When I was younger, I used to have hair all the way down my back.
It was a bit rough and kind of big, but it was long! To combat its texture and size, my mother started putting chemicals in it to make it straight and lay flat. That stuff wrecked my hair and caused it to break.
Despite that deterioration, I kept it up, going to the salon about every other month to get a relaxer. I did this routine from ages 13 to 21. Because of that damage, I haven’t been able to grow my hair past my shoulders. In an effort to regain the body and length of my youth, I cut off all of my hair in September of 2014 to start over. In doing so, I had to learn a whole new hair regimen, and let me tell you, dealing with my hair is definitely a regimen.
In the African American natural hair society, we have dubbed the time in which we shampoo and condition our hair as “wash day,” aptly named because it takes just about a whole day to wash and style our hair. When I first started my natural hair journey, the number of hair care products I owned more than doubled. I had to purchase shampoos and conditioners that are formulated specifically for natural hair as well as curl creams, oils, co-washes and gels. I watched YouTube video after YouTube video on how to style my hair.
One of the only things that didn’t change for me, as I went from chemically treated hair to natural hair, is how often I washed my hair. Just as before, I washed my hair a maximum of once a week.
Because it now takes me so long to wash my hair, I only have time to wash it once a week. Fortunately this cadence is all my hair needs to stay clean.
How often you should wash your hair, much like how often you should take a shower, varies from person-to-person.
How often you should wash your hair, much like how often you should take a shower, varies from person-to-person. Factors, such as hair type, amount of products used and the condition of your scalp, affect how often you should wash your hair. Hairstylist Nicole Stimitz told Health that, although there is no universal rule, washing your hair too much can strip it of necessary natural oils, such as sebum, and cause your hair to become extremely dry.
If your hair and scalp are normal — not too dry or too oily — washing your hair one to three times a week is ideal. Dermatologist Debra Jaliman, MD, explained that washing your hair every day can cause your hair to get greasier sooner due to the sebaceous glands in your scalp becoming overactive. At the same time, if you use a lot of products every day and have an oily scalp, washing your hair every day may be necessary, according to Stimitz. Even so, those daily washes should focus on the scalp where grease and dirt buildup is most present.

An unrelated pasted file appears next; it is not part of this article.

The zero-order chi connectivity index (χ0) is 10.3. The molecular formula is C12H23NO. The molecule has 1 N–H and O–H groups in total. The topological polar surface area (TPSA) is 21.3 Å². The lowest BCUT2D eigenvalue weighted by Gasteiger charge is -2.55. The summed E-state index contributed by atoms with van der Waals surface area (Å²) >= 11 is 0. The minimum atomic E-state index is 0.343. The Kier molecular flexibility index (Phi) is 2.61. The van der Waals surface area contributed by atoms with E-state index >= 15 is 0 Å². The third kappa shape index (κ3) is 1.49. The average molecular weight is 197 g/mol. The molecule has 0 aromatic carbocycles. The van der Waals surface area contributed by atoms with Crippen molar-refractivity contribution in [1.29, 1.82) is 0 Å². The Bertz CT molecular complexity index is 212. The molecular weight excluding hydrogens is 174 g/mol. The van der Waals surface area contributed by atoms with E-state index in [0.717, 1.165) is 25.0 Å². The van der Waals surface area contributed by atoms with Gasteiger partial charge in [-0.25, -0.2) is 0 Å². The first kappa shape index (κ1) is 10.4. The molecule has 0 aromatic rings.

Length is another important factor, according to Philipp Haug, Toni & Guy artistic director, in conversation with Glamour Magazine. The longer your hair is, the less often you really need to wash it. Nonetheless, even if your hair is incredibly short, washing it every day will still strip it of its natural oils and can dull its color.
Not only is it important to make note of how often you wash your hair and what shampoos and conditioners you’re using, the temperature of the water you wash your hair with is an important element of your hair care routine. Hot water can strip your hair and scalp of their natural oils just like the sulphates in shampoo that create a lather. Celebrity Hairstylist and SheaMoisture Ambassador Jason Collier recommended that you always wash your hair with room temperature water and that rinsing your hair with cold water can actually make it shinier.
There’s also the amount of time you spend each shower. A few minutes in the shower a day won’t affect your hair as much as 30-minute daily rinses.
Information is all good and well, but in the end, how often you wash your hair is up to you. It takes me a while to get my hair all clean and styled, so the less often I have to do that, the better. For others, washing their hair is as routine as brushing their teeth in the morning. As the saying goes, if it ain’t broke, don’t fix it!
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